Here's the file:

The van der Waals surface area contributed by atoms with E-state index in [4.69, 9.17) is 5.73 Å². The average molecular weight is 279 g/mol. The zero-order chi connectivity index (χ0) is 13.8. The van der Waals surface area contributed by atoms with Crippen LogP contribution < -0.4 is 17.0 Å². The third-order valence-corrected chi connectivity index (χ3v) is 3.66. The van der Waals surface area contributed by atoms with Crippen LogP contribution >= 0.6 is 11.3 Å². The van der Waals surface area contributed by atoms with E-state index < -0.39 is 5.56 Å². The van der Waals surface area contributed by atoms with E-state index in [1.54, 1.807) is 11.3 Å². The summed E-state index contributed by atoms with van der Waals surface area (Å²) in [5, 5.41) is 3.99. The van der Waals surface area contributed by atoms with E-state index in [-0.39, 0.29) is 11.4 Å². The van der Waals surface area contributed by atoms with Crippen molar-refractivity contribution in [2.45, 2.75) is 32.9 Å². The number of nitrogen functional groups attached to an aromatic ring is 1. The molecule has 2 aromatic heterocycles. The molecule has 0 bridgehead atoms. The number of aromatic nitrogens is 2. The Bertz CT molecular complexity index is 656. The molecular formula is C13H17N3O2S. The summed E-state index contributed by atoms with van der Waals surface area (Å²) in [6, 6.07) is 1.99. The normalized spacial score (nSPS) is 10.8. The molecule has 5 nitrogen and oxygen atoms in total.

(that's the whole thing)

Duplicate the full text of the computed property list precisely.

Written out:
The van der Waals surface area contributed by atoms with E-state index in [4.69, 9.17) is 5.73 Å². The average molecular weight is 279 g/mol. The zero-order chi connectivity index (χ0) is 13.8. The van der Waals surface area contributed by atoms with Crippen LogP contribution < -0.4 is 17.0 Å². The third-order valence-corrected chi connectivity index (χ3v) is 3.66. The van der Waals surface area contributed by atoms with Crippen LogP contribution >= 0.6 is 11.3 Å². The van der Waals surface area contributed by atoms with E-state index < -0.39 is 5.56 Å². The van der Waals surface area contributed by atoms with E-state index in [1.54, 1.807) is 11.3 Å². The summed E-state index contributed by atoms with van der Waals surface area (Å²) in [5, 5.41) is 3.99. The van der Waals surface area contributed by atoms with E-state index in [-0.39, 0.29) is 11.4 Å². The van der Waals surface area contributed by atoms with Crippen molar-refractivity contribution in [2.45, 2.75) is 32.9 Å². The number of nitrogen functional groups attached to an aromatic ring is 1. The molecule has 2 aromatic heterocycles. The molecule has 0 bridgehead atoms. The number of aromatic nitrogens is 2. The Bertz CT molecular complexity index is 656. The molecular formula is C13H17N3O2S. The summed E-state index contributed by atoms with van der Waals surface area (Å²) in [6, 6.07) is 1.99. The normalized spacial score (nSPS) is 10.8. The molecule has 5 nitrogen and oxygen atoms in total.